TECHNICAL FIELD

[0001]
The present invention relates to a transmission method using rotation orthogonal coding.

[0002]
Priority is claimed on Japanese Patent Application No. 2005314152, filed Oct. 28, 2005, the content of which is incorporated herein by reference.
BACKGROUND ART

[0003]
In newgeneration mobile communication systems, multicarrier transmission schemes are being regarded as effective, instead of single carrier transmission schemes. Representative examples of multicarrier transmission schemes are Orthogonal Frequency Division Multiplex (OFDM) schemes and MultiCarrier Code Division Multiple Access (MCCDMA) schemes.

[0004]
In MCCDMA, a modulation symbol is spread over a plurality of subcarriers and transmitted in multiplex, thereby obtaining frequency diversity and mitigating intercell interference. A rotation orthogonal code obtains hybrid characteristics of OFDM and MCCDMA using a Walsh code, and is proposed as a spread code for MCCDMA (e.g. see NonPatent Document 1, below). At a spread rate of 2, if an nth modulation symbol is M_{i}(n), nth data subcarrier D_{i}(n) spread by the rotation orthogonal code is expressed with equation (1).

[0000]
$\begin{array}{cc}\{\begin{array}{c}{D}_{t}\ue8a0\left(n\right)=\sqrt{2}\ue89e\left\{{M}_{t}\ue8a0\left(n\right)\ue89e\mathrm{cos}\ue89e\phantom{\rule{0.3em}{0.3ex}}\ue89e{\theta}_{1}+{M}_{t}\ue8a0\left(n+1\right)\ue89e\mathrm{sin}\ue89e\phantom{\rule{0.3em}{0.3ex}}\ue89e{\theta}_{1}\right\}\\ {D}_{t}\ue8a0\left(n+1\right)=\sqrt{2}\ue89e\left\{{M}_{t}\ue8a0\left(n\right)\ue89e\mathrm{sin}\ue89e\phantom{\rule{0.3em}{0.3ex}}\ue89e{\theta}_{1}+{M}_{t}\ue8a0\left(n+1\right)\ue89e\mathrm{cos}\ue89e\phantom{\rule{0.3em}{0.3ex}}\ue89e{\theta}_{1}\right\}\end{array}& \left(1\right)\end{array}$

[0005]
If a rotation orthogonal code with a spread rate of 2 is expressed as a matrix of equation (2), equation (1) can be rewritten as equation (3), and a rotation orthogonal code with a spread rate of more than two is obtained from equation (4).

[0000]
$\begin{array}{cc}{C}_{2}=\sqrt{2}\ue8a0\left[\begin{array}{cc}\mathrm{cos}\ue89e\phantom{\rule{0.3em}{0.3ex}}\ue89e{\theta}_{1}& \mathrm{sin}\ue89e\phantom{\rule{0.3em}{0.3ex}}\ue89e{\theta}_{1}\\ \mathrm{sin}\ue89e\phantom{\rule{0.3em}{0.3ex}}\ue89e{\theta}_{1}& \mathrm{cos}\ue89e\phantom{\rule{0.3em}{0.3ex}}\ue89e{\theta}_{1}\end{array}\right]& \left(2\right)\\ \left[\begin{array}{c}{D}_{t}\ue8a0\left(n\right)\\ {D}_{t}\ue8a0\left(n+1\right)\end{array}\right]={C}_{2}\ue8a0\left[\begin{array}{c}{M}_{t}\ue8a0\left(n\right)\\ {M}_{t}\ue8a0\left(n+1\right)\end{array}\right]& \left(3\right)\\ {C}_{{2}^{N}}={\left(\sqrt{2}\right)}^{N}\ue8a0\left[\begin{array}{cc}{C}_{{2}^{N1}}\ue89e\mathrm{cos}\ue89e\phantom{\rule{0.3em}{0.3ex}}\ue89e{\theta}_{N}& {C}_{{2}^{N1}}\ue89e\mathrm{sin}\ue89e\phantom{\rule{0.3em}{0.3ex}}\ue89e{\theta}_{N}\\ {C}_{{2}^{N1}}\ue89e\mathrm{sin}\ue89e\phantom{\rule{0.3em}{0.3ex}}\ue89e{\theta}_{N}& {C}_{{2}^{N1}}\ue89e\mathrm{cos}\ue89e\phantom{\rule{0.3em}{0.3ex}}\ue89e{\theta}_{N}\end{array}\right]& \left(4\right)\end{array}$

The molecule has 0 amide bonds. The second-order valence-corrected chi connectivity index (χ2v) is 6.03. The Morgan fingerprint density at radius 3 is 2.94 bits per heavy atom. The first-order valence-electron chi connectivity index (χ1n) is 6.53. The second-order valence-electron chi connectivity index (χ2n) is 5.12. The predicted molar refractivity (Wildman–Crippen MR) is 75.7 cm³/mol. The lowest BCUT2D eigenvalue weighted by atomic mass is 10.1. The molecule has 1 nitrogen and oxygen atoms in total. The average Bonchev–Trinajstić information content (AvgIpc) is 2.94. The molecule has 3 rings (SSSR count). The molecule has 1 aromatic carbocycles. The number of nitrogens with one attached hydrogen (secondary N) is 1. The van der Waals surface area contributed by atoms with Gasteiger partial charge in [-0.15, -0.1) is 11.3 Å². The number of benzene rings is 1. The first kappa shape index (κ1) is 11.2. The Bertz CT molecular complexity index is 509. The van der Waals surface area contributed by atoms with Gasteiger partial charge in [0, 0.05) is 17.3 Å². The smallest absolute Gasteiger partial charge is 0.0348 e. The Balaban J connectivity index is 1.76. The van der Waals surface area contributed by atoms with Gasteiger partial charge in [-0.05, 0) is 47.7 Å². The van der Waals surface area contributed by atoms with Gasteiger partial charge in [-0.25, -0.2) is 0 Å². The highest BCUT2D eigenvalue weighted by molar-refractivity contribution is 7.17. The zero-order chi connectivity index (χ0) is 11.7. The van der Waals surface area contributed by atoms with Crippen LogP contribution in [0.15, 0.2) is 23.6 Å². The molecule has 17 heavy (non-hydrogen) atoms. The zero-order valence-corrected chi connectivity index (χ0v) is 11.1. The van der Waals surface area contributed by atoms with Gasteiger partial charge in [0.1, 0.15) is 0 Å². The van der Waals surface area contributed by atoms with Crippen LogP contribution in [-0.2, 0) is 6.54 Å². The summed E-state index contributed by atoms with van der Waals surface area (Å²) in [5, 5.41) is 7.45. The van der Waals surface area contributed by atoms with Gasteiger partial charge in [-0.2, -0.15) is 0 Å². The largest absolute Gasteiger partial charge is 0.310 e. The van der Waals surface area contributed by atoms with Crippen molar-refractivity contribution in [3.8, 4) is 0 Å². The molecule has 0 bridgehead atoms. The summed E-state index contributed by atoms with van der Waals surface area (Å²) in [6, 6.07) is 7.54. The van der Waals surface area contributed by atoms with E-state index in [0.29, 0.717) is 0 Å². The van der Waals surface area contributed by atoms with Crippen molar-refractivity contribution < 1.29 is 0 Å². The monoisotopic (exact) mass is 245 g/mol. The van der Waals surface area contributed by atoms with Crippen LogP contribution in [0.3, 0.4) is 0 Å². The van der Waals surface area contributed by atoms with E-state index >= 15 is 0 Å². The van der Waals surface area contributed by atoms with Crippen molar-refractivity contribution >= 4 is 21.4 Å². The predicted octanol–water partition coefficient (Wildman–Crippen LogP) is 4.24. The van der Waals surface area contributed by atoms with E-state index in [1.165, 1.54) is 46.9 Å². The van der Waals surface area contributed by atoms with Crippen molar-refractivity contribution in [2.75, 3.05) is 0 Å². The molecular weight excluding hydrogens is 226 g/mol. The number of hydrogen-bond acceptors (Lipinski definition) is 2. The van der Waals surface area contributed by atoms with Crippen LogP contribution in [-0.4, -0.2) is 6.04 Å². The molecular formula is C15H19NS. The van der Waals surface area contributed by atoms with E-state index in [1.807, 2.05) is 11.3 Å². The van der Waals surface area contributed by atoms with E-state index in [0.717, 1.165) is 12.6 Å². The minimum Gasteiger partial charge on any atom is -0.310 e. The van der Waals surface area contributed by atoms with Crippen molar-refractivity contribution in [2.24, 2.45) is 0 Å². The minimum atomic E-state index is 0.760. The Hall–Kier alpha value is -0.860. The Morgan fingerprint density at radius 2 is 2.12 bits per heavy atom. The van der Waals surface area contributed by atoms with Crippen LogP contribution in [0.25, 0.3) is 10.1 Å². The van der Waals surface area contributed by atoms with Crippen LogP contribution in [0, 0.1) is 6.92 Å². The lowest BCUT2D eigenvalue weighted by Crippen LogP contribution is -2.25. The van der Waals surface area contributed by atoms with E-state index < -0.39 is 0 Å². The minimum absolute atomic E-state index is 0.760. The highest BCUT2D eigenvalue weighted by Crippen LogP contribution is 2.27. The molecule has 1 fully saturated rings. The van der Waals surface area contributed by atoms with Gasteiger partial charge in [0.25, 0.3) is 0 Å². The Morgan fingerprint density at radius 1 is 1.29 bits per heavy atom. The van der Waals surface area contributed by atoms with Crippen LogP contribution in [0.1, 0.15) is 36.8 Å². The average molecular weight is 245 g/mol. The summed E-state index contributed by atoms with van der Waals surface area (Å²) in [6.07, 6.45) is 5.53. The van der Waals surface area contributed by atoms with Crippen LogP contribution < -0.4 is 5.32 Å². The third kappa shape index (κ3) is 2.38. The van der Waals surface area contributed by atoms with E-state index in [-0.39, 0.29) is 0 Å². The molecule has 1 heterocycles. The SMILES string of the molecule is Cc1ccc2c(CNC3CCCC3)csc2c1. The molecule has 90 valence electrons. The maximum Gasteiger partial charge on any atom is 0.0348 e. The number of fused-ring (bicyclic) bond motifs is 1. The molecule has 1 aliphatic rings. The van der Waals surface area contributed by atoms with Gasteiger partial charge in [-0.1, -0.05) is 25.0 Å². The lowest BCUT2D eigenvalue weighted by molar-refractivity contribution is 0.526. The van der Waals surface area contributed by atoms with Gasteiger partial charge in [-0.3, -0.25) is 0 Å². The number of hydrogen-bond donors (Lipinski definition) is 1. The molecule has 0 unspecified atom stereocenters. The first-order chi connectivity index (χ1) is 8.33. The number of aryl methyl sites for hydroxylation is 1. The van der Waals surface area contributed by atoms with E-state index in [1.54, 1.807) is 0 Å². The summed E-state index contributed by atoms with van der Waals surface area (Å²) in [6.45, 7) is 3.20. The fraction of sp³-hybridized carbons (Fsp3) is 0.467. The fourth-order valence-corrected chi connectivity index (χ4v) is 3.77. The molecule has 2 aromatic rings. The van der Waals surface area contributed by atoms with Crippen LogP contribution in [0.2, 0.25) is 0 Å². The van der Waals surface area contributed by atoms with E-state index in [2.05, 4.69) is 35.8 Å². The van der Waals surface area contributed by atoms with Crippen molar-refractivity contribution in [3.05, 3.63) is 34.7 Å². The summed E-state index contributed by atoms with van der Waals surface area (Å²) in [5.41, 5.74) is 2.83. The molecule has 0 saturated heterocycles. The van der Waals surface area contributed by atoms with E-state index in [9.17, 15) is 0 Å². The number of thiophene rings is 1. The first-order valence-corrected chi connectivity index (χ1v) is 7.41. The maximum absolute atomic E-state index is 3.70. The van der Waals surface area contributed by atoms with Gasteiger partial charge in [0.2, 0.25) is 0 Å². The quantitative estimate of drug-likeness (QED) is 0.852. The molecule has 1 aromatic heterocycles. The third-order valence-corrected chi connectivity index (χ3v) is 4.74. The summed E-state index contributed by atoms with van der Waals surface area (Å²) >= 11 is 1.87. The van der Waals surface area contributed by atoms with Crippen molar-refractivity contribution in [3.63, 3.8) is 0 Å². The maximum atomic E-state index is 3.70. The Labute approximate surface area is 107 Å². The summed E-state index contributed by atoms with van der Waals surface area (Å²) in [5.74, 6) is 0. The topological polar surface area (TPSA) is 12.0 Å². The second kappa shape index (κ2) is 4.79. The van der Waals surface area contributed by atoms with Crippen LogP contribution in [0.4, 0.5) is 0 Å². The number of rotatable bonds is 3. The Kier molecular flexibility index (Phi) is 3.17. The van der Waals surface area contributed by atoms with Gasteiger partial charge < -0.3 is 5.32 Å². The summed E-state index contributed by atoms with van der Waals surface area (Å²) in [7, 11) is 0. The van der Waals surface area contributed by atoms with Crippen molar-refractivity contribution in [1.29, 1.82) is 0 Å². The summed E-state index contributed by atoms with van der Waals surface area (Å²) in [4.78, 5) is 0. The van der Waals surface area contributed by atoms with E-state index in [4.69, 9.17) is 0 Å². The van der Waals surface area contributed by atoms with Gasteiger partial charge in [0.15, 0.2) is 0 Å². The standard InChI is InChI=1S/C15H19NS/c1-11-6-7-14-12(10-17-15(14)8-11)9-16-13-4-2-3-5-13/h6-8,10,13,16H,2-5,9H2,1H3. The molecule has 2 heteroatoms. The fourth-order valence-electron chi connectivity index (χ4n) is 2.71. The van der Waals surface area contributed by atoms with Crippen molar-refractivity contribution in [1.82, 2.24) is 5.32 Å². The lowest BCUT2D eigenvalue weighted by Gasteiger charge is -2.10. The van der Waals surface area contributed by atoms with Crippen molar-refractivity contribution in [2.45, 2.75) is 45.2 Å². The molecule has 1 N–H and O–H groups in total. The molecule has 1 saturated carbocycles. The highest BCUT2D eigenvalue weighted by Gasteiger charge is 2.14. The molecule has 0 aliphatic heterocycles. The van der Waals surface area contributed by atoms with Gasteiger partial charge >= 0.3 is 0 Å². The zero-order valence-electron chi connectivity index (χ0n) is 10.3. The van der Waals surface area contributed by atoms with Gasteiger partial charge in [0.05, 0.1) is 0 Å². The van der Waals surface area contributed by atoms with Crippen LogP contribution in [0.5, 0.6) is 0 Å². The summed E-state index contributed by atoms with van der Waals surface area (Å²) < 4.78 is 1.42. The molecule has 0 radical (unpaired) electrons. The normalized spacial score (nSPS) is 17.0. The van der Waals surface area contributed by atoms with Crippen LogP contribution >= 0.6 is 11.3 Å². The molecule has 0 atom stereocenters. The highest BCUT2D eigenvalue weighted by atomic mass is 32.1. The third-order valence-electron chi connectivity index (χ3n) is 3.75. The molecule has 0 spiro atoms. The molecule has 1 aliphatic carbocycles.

[0006]
FIG. 9 is a diagram of transmission signal points when a quadrature phase shift keying (QPSK) modulation symbol is spread using a rotation orthogonal code with a spread rate of 2. The signal points in FIG. 9 are obtained by converting postspread transmission signal points to symbols for maximum likelihood estimation (see NonPatent Document 1, below).

[0007]
As shown in FIG. 9, when θ_{1}=0, OFDM modulation symbols are obtained, and when θ_{1}=π4, MCCDMA modulation symbols spread using a Walsh code are obtained. Therefore, by applying values from 0 to π/4 as the rotation angle of a rotation orthogonal code, frequency diversity can be controlled, and intermediary characteristics of MCCDMA using OFDM and Walsh coding can be obtained.

[0008]
(NonPatent Document 1) 3GPP TSG RAN WG1#42 bis, R1051261, “Enhancement of Distributed Mode for Maximizing Frequency Diversity,” Oct. 2005.

[0009]
(NonPatent Document 2) D. Garg and F. Adachi, “DiversityCodingOrthogonality Tradeoff for Coded MCCDMA with High Level Modulation,” IEICE Trans.

[0010]
Commun., Vol. E88B, No. 1, pp. 7683, Jan. 2005.

[0011]
NonPatent Document 2 reports that signaltonoise power ratio for obtaining a required packet error rate differs according to the modulation scheme, the coding rate of the errorcorrection code, and the transmission scheme. That is, an optimum transmission scheme differs according to the channel format such as the modulation scheme and the coding rate of the errorcorrection code, there being cases where the required OFDM signaltonoise power ratio is lower than that of MCCDMA, and cases where it is higher.
DISCLOSURE OF THE INVENTION

[0012]
Thus, while the rotation angle of the rotation orthogonal code that obtains the minimum required signaltonoise power ratio also differs according to the channel format, this has not yet been reported. If, in a transmission scheme using a rotation orthogonal code, it were possible to spread using a rotation orthogonal code having a rotation angle appropriate to the transmission channel format, bit errors could be reduced, and highly reliable communication would be possible.

[0013]
The present invention has been realized in view of these circumstances, and aims to provide a rotation orthogonal code having a rotation angle that is appropriate for a combination of the modulation scheme and the coding rate of the errorcorrection code.